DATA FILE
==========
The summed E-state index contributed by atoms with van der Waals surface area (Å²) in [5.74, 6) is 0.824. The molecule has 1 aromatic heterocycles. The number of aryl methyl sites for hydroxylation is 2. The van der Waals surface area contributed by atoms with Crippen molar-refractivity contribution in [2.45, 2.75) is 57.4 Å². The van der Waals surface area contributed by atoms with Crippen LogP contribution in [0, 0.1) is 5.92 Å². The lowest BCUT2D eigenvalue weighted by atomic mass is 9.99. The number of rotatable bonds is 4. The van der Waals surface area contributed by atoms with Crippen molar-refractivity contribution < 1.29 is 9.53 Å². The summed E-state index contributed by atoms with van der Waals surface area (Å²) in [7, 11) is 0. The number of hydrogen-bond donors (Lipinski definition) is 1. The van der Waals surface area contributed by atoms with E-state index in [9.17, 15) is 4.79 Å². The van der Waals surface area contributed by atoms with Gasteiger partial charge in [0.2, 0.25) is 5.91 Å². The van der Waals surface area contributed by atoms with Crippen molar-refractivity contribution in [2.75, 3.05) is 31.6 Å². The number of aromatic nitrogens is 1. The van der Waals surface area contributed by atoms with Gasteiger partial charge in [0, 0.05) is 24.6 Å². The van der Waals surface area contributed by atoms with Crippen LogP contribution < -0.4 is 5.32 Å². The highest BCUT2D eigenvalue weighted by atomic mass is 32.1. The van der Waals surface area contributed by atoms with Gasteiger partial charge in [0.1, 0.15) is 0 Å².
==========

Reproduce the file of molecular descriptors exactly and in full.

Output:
The summed E-state index contributed by atoms with van der Waals surface area (Å²) in [5.74, 6) is 0.824. The molecule has 1 aromatic heterocycles. The number of aryl methyl sites for hydroxylation is 2. The van der Waals surface area contributed by atoms with Crippen molar-refractivity contribution in [2.45, 2.75) is 57.4 Å². The van der Waals surface area contributed by atoms with Crippen LogP contribution in [0, 0.1) is 5.92 Å². The lowest BCUT2D eigenvalue weighted by atomic mass is 9.99. The number of rotatable bonds is 4. The van der Waals surface area contributed by atoms with Crippen molar-refractivity contribution < 1.29 is 9.53 Å². The summed E-state index contributed by atoms with van der Waals surface area (Å²) in [7, 11) is 0. The number of hydrogen-bond donors (Lipinski definition) is 1. The van der Waals surface area contributed by atoms with E-state index in [9.17, 15) is 4.79 Å². The van der Waals surface area contributed by atoms with Gasteiger partial charge in [0.2, 0.25) is 5.91 Å². The van der Waals surface area contributed by atoms with Crippen molar-refractivity contribution in [2.75, 3.05) is 31.6 Å². The number of aromatic nitrogens is 1. The van der Waals surface area contributed by atoms with Gasteiger partial charge in [0, 0.05) is 24.6 Å². The van der Waals surface area contributed by atoms with Crippen LogP contribution < -0.4 is 5.32 Å². The highest BCUT2D eigenvalue weighted by atomic mass is 32.1. The van der Waals surface area contributed by atoms with Gasteiger partial charge in [0.1, 0.15) is 0 Å².